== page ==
My own traditional interpretation of the hanged man and his coins has always been that he lost them upon inversion; that the hanged man symbolizes the process of losing the coins as they bounce painfully down into his face and chin, then struggling fruitlessly against our bonds for the return of the comfort of our material things and eventually, perhaps even after exhaustion, finding peace and perhaps enlightenment. The focus in that interpretation is coming to terms with a difficult and uncomfortable situation where things are out of our control, which I think is valid, but may be missing another way of looking at it. What if, instead of the Italian ‘Il Traditore’, the traitor, who’s been strung up against his will, we see a holy man who chose first to empty his pockets and then climbed onto the tree? The shift is subtle, but important, the crux of it being that the hanged man couldn’t be hung until he emptied his pockets; that the choice to let go of something that is holding us back or down, be it material wealth or even a dysfunctional emotional or spiritual relationship is a prerequisite for enlightenment (heavy on the lighten). That the tree isn’t the difficult situation, it’s the reward. Being weighed down, illustrated in the moment before the Hanged Man takes place, a moment forever invisible to us, is truly the difficulty, and that inversion is the reward, one we can’t achieve until we intentionally lighten our load.About this time last year, as my wife and I were preparing to leave Wales, I was in an odd position of needing to sell a car with a very hard deadline. I’d only had the car a few months, and buying it had been difficult, selling it was going to be even more so, as we lived in a rural area with a limited market for mid-priced cars. For weeks before we were going to leave I agonized over what I was going to do with the car. I posted ads on eBay and around town, put the word out on the Welsh internet (word of mouth), but nothing came of it. As our deadline neared I grew more and more upset as I tried to figure out a way I could find a buyer for this car and at least salvage a bit of my investment if not break even. Then one day, out of the blue, I realized I didn’t have to sell it, I could just give it away, and whoosh, the pressure and intensity lifted and I was free and the world was a bigger place again.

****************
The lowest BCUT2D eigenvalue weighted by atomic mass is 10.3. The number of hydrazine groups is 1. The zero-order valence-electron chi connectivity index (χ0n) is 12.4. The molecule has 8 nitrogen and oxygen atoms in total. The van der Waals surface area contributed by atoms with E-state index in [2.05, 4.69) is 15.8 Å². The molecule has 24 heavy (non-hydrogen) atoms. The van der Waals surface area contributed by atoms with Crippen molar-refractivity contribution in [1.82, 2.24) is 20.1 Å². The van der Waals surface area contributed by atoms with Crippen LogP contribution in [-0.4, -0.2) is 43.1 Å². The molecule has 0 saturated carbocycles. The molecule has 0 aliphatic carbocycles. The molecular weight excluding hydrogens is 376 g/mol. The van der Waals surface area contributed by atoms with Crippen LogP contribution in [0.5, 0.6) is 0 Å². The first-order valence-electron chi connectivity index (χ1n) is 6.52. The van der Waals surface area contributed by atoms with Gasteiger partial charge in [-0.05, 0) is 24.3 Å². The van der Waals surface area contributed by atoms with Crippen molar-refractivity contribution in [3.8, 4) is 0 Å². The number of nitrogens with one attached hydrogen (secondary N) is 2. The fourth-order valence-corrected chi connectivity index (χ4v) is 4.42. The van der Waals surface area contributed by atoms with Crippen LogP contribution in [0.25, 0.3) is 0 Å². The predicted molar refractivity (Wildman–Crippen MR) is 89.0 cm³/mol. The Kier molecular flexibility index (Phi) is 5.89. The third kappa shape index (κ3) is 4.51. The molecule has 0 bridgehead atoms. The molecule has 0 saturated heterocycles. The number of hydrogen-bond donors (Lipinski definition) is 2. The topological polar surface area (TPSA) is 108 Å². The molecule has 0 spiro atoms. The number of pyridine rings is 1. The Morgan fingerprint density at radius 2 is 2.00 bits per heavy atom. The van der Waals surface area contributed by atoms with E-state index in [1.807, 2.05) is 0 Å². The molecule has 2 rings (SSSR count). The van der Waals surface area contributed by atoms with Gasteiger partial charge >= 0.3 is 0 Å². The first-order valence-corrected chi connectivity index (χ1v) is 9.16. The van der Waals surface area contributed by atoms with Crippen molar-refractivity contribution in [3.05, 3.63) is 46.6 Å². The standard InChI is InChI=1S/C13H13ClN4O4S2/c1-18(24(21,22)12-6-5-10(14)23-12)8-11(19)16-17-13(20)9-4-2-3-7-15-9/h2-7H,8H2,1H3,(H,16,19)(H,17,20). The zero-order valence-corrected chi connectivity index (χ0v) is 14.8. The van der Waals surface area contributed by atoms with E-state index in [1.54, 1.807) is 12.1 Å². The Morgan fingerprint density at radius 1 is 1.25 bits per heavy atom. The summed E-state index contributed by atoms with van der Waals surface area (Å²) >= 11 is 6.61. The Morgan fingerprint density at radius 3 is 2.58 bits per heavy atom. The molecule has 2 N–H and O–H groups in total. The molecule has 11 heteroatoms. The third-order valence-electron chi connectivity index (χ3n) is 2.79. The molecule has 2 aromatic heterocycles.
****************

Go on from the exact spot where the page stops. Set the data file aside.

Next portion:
It still wasn’t easy. It turns out that five cylinder sedans are somewhat unpopular in the rural UK: they use too much gas and don’t have four wheel drive. So the first two people that I asked turned me down. I wanted to give them a £3,000 car and they wouldn’t take it. Finally, a friend of my wife’s who’d been looking for a car agreed to take it. Her husband met us at our hotel near the airport, along with the proper documentation to sign over ownership and the night before we left the UK he drove away with my car. I was sad to see it go; it had been the first car I’d ever bought and I loved driving it, and I did miss it. But letting go of it was the best choice: it allowed me to move forward, to fly away the next day and continue my journey. Holding on to it, clinging to the cash it might have generated, would have been much more exhausting, and choosing to let go was definitely the right thing to do.
What are you holding on to that you can let go of? What have you let go of that allowed you to be “en-lighten-ed”?